The Freshwater Trail

Pirates and Perils

Fishermen in the Sundarbans traditionally battle tigers, crocodiles and the venomous eel-tailed catfish. Now they face a new, more deadly predator: river pirates

Arati Kumar-Rao
Photographer & Journalist

There are pirates in the Sundarbans. I’d heard that they marauded in strength, thirty to a boat, three speedboats deep; a pile of 120 Chinese-made 0.22s among the 90 of them. They hid in the khals by day and sped around by night, looking for vulnerable fishermen.

They took kids, men, trawlers, all to be returned for a ransom: 20,000 Taka to a lakh for a human; 5,000-10,000 Taka for a trawler. This is how it worked: at an appointed time and place you showed up with the money and the exchange was made. In a show of honor among pirates, you get a ‘Get Out Of Jail Free’ card – a pass that meant pirates won’t bother you again.


We pulled towards the riverbank. In a cove of golpata (nipa palm), half hidden from view, were two little thatched dinghies. Two fishermen were huddled in one of them. The rain fell in white veils around us as we pulled up alongside.

“The pirates came last night. They began to beat up my brother. We begged them to let him go. They did, but they took our trawler. Now we have five days to come up with 5,000 Taka.”

We met a boy a few days later, the son of a hilsa fisherman. He had been kidnapped and held for nine days. Did he have a chance to escape?

“I was on a boat, where would I escape to? No, it is best to wait out these kidnappings.”

They fed him once in two days, he said. On the appointed day, he was returned to his parents for 20,000 Taka in ransom.

Rumor has it that powerful people in Dhaka fuel these gangs; that bloody fights break out between rival gangs; that the coast guard and police are in on the racket; that some highly ranked policemen even run these rackets to make up the money they had to fork out as a bribe to get posted in a city of their choice.

Rumor has it that some pirates come from India; that one gang leader, the most feared of them all, is a woman, an Indian called Ganga; that they hold their prisoners on chars (sandbar islands); that they don’t attack tourists because that turns the heat up. Fishermen are easy targets.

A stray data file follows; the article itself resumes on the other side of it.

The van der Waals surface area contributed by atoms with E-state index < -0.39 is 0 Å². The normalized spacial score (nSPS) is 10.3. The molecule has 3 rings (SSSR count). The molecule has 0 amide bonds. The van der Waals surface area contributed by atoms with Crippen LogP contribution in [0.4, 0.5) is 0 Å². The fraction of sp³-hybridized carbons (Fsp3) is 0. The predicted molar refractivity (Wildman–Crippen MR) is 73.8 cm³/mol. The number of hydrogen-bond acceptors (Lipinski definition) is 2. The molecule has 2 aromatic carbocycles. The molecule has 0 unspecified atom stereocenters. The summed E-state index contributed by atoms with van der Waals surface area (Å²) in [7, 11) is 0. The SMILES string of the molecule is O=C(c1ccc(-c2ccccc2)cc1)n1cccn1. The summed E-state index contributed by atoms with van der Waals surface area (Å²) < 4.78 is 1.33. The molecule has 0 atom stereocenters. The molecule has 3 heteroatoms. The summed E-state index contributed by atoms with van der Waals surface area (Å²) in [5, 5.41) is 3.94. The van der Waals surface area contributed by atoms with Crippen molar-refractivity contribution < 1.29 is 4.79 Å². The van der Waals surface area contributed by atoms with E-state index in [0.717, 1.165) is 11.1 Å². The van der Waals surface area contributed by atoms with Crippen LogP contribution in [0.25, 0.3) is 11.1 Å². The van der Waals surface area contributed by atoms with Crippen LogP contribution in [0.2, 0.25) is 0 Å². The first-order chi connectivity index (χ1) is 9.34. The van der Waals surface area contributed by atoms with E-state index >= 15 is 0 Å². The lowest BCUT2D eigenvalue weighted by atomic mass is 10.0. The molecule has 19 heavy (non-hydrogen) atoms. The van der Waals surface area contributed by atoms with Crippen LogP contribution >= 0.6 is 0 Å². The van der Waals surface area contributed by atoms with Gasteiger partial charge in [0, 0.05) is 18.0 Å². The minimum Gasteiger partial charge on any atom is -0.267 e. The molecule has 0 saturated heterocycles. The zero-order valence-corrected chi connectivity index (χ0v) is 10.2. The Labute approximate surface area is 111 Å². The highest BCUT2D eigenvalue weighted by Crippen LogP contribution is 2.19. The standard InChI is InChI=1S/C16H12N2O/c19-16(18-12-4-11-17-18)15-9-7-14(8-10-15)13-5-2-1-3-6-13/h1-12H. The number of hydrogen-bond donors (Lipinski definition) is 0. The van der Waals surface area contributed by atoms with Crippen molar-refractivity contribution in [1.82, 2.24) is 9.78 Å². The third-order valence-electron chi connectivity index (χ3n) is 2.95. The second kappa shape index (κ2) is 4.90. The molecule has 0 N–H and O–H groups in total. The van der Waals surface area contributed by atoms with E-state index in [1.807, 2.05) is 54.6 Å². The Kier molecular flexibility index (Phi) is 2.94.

Reality is that kidnaps happen; that fishermen pay big ransoms for their boats, their nets, their loved ones; that this drives them deeper into debt.

Kids, who often accompany their dads on the little dinghies that ply these waters, are easy pickings for pirates.

“Want your kid back? Come to this same place in one week with 50,000 takas!”

The ransom demand per kid ranges from 20k to a lakh takas — humongous amounts for fishermen who are already deep in dept and facing a lean season on rivers empty of fish.

We passed many hilsa fishermen. We called out to them all.

Same question, same answer:

“No fish, nothing! This is a bad year!”

Pirates are not the only threats these fishermen face. Tigers, crocodiles, and venomous eel-tail catfish — they all get gnaw, swipe, get a piece of the fishers. But their most formidable opponent is not any of the above.

It is emptying rivers. Year on year the catch — especially that of the lucrative and prized hilsa (ilish maachh, in Bengali) — has been declining.

We watched hilsa fishermen pull up a net that had been sitting across the width of the Sela river in the Sundarbans for six hours.

They pulled and pulled. And in their net they found one ilish maachch, weighing about 1 kg or so. In the whole of this month they had netted just about 10 kgs in total. It was not a good season for these guys either.

Whether pirates, or crocodiles, or empty nets, one thing was certain. Fishing in the delta was becoming increasingly difficult. Every fisherman we met was sure of one thing: their debts were only set to mount.